“Family of Four Converts School Bus into Chic Home”: Unveiling their Creative Living Journey

A Cozy Adventure on Wheels

A family with two little kids took on a big project: turning a school bus into a home. The bus is called Sanctuary or Frank and is designed with the kids in mind, having a cute bunk space and a spot for their car seats when the bus is moving. They also made sure to have storage for the kids’ toys.

The family’s journey into small living started in Sweden, where they built a tiny house from an old trailer. After selling that, they decided to convert a school bus into their next home on wheels.

The bus, named Sanctuary or Frank, is a 2001 Thomas Built MVP Safety Liner with a CAT engine. They bought it for $11,000 in Sweden and spent about the same amount on the rest of the conversion. The bus was already white, and the previous owner removed the windows, put in metal panels, and added new custom RV windows. The family kept it simple and painted the bus green with yellow accents.

The bus has four 200-watt solar panels on a steel frame that can be tilted for the best sun exposure. It’s off-grid, needing only propane and water refills. They also spent almost $3,000 on engine work to make sure it runs well.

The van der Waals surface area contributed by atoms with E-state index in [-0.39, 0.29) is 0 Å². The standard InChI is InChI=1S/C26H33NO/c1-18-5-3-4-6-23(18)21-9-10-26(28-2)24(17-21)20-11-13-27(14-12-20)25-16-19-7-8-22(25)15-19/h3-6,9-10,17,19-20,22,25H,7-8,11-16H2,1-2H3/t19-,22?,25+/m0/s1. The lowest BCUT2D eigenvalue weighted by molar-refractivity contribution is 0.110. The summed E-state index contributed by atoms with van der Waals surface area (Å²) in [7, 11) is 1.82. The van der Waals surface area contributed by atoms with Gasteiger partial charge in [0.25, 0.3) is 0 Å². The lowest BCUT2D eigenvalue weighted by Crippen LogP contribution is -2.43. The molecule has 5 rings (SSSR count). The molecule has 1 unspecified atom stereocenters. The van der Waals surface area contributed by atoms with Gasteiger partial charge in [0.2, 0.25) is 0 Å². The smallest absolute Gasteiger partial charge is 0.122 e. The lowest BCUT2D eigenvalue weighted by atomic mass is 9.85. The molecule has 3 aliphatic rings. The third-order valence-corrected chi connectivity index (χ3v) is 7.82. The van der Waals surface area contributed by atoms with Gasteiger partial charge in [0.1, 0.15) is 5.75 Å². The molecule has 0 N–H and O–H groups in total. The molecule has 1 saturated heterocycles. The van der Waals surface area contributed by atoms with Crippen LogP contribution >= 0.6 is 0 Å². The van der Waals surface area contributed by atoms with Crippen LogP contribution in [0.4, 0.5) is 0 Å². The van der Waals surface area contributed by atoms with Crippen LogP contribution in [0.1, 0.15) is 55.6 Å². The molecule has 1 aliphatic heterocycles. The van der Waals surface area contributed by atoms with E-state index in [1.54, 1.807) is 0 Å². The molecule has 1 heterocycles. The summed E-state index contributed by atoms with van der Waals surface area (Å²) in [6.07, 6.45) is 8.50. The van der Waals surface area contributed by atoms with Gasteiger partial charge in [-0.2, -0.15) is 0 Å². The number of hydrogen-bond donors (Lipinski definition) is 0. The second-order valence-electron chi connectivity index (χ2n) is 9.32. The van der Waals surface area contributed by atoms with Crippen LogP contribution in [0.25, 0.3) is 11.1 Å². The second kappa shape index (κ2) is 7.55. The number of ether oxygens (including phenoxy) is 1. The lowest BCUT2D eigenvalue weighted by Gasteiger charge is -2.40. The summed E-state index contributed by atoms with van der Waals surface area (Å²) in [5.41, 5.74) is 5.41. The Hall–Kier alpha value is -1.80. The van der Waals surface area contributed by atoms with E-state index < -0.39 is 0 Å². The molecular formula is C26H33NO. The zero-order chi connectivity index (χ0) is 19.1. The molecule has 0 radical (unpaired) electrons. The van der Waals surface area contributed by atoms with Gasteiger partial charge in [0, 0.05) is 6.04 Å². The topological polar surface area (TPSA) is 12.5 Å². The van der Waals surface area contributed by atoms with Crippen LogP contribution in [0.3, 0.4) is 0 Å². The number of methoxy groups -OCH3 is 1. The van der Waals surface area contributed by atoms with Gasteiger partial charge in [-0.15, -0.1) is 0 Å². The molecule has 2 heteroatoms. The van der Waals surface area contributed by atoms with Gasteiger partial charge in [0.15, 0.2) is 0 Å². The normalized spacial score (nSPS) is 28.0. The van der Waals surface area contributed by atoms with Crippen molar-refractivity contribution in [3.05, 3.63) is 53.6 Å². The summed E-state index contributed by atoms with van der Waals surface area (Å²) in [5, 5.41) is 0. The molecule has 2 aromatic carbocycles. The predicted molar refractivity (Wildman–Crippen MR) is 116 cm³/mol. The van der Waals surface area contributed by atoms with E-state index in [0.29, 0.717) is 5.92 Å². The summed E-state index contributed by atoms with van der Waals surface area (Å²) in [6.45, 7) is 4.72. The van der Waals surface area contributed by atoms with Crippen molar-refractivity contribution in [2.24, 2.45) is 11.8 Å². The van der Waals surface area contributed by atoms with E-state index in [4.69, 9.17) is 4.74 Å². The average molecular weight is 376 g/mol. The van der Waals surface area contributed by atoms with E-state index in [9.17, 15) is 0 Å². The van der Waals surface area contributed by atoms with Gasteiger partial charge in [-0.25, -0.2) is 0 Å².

Inside, there’s a control panel area where Ben, an architect, and Mia, a copywriter, can work on their computers using a portable power station. The solar setup was a bit tricky at first, but they figured it out.

The family wanted the front of the bus to be open so everyone could see out while driving. Inside, the design is inspired by a natural forest, with pink accents for some color.

The kids’ area has toys, cloth diapers, and books. Both kids are done with diapers, so they don’t have to do laundry every day in their tiny hand-powered washer.

The family keeps a minimalist approach to toys, getting rid of plastic items and things the kids didn’t like. They plan to rotate the toys to keep the kids interested.

Living in a small space needs careful planning and good design, especially with young kids. The family’s experience building a tiny house in Sweden helped them figure out how to make a small space work. They found converting the school bus more enjoyable, knowing the details of creating a functional and comfy tiny home.

Their story shows that tiny living with young kids is possible with careful planning and creativity. It can be a fulfilling and enjoyable experience, and their journey can inspire others thinking about a similar lifestyle. You can watch the full home tour in the video below!

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